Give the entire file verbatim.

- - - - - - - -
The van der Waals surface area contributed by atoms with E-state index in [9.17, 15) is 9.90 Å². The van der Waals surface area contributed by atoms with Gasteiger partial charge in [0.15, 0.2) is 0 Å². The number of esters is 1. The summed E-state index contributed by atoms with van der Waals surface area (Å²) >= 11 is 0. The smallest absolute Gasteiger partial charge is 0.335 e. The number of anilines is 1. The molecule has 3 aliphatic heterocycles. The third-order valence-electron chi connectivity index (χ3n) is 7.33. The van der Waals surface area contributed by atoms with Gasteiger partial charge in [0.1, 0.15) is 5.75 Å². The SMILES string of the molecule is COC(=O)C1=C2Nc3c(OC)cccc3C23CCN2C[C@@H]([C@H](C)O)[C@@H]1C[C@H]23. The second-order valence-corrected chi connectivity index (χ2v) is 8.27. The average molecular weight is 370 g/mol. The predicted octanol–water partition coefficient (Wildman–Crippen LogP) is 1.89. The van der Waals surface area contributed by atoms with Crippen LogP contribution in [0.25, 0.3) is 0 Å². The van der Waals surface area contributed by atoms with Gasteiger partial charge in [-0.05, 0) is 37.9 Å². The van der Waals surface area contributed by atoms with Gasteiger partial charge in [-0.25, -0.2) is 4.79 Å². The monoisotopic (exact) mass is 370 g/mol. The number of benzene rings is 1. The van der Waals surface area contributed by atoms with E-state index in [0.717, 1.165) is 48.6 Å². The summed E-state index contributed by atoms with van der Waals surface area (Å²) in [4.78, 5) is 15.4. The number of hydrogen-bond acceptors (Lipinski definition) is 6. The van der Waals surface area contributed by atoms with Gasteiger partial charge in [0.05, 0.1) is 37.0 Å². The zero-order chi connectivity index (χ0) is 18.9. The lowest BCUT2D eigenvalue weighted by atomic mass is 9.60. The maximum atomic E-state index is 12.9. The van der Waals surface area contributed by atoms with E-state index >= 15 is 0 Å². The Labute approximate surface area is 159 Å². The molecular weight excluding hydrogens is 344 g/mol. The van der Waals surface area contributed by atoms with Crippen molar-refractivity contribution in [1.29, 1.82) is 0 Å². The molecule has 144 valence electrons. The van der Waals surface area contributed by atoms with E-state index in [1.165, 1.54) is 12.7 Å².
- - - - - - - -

The van der Waals surface area contributed by atoms with E-state index in [9.17, 15) is 9.90 Å². The van der Waals surface area contributed by atoms with Gasteiger partial charge in [0.15, 0.2) is 0 Å². The number of esters is 1. The summed E-state index contributed by atoms with van der Waals surface area (Å²) >= 11 is 0. The smallest absolute Gasteiger partial charge is 0.335 e. The number of anilines is 1. The molecule has 3 aliphatic heterocycles. The third-order valence-electron chi connectivity index (χ3n) is 7.33. The van der Waals surface area contributed by atoms with Gasteiger partial charge in [0.1, 0.15) is 5.75 Å². The SMILES string of the molecule is COC(=O)C1=C2Nc3c(OC)cccc3C23CCN2C[C@@H]([C@H](C)O)[C@@H]1C[C@H]23. The second-order valence-corrected chi connectivity index (χ2v) is 8.27. The average molecular weight is 370 g/mol. The predicted octanol–water partition coefficient (Wildman–Crippen LogP) is 1.89. The van der Waals surface area contributed by atoms with Crippen LogP contribution in [0.25, 0.3) is 0 Å². The van der Waals surface area contributed by atoms with Gasteiger partial charge in [-0.05, 0) is 37.9 Å². The van der Waals surface area contributed by atoms with Gasteiger partial charge in [-0.25, -0.2) is 4.79 Å². The monoisotopic (exact) mass is 370 g/mol. The number of benzene rings is 1. The van der Waals surface area contributed by atoms with E-state index in [0.717, 1.165) is 48.6 Å². The summed E-state index contributed by atoms with van der Waals surface area (Å²) in [4.78, 5) is 15.4. The number of hydrogen-bond acceptors (Lipinski definition) is 6. The van der Waals surface area contributed by atoms with Gasteiger partial charge in [0.05, 0.1) is 37.0 Å². The zero-order chi connectivity index (χ0) is 18.9. The lowest BCUT2D eigenvalue weighted by atomic mass is 9.60. The maximum atomic E-state index is 12.9. The van der Waals surface area contributed by atoms with E-state index >= 15 is 0 Å². The Labute approximate surface area is 159 Å². The molecular weight excluding hydrogens is 344 g/mol. The van der Waals surface area contributed by atoms with Crippen molar-refractivity contribution in [1.29, 1.82) is 0 Å². The molecule has 144 valence electrons. The van der Waals surface area contributed by atoms with E-state index in [1.165, 1.54) is 12.7 Å².